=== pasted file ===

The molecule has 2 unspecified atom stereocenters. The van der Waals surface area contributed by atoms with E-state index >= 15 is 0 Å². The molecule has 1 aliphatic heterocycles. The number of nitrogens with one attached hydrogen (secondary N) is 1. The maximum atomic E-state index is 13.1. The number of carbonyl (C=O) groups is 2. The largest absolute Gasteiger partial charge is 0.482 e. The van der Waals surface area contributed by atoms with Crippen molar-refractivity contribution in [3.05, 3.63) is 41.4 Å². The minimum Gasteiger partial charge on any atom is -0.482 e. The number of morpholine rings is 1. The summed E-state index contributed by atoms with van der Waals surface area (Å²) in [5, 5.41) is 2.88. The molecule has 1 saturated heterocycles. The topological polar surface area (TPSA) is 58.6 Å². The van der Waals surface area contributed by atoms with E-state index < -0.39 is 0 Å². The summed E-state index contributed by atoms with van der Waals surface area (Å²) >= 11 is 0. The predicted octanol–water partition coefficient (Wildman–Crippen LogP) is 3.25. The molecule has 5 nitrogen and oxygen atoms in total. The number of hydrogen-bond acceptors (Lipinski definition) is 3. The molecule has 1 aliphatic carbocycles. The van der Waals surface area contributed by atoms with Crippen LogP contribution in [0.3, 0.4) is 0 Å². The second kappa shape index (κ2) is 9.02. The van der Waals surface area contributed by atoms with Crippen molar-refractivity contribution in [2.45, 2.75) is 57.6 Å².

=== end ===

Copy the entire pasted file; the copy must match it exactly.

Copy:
The molecule has 2 unspecified atom stereocenters. The van der Waals surface area contributed by atoms with E-state index >= 15 is 0 Å². The molecule has 1 aliphatic heterocycles. The number of nitrogens with one attached hydrogen (secondary N) is 1. The maximum atomic E-state index is 13.1. The number of carbonyl (C=O) groups is 2. The largest absolute Gasteiger partial charge is 0.482 e. The van der Waals surface area contributed by atoms with Crippen molar-refractivity contribution in [3.05, 3.63) is 41.4 Å². The minimum Gasteiger partial charge on any atom is -0.482 e. The number of morpholine rings is 1. The summed E-state index contributed by atoms with van der Waals surface area (Å²) in [5, 5.41) is 2.88. The molecule has 1 saturated heterocycles. The topological polar surface area (TPSA) is 58.6 Å². The van der Waals surface area contributed by atoms with E-state index < -0.39 is 0 Å². The summed E-state index contributed by atoms with van der Waals surface area (Å²) >= 11 is 0. The predicted octanol–water partition coefficient (Wildman–Crippen LogP) is 3.25. The molecule has 5 nitrogen and oxygen atoms in total. The number of hydrogen-bond acceptors (Lipinski definition) is 3. The molecule has 1 aliphatic carbocycles. The van der Waals surface area contributed by atoms with Crippen LogP contribution in [0.3, 0.4) is 0 Å². The second kappa shape index (κ2) is 9.02. The van der Waals surface area contributed by atoms with Crippen molar-refractivity contribution in [2.45, 2.75) is 57.6 Å².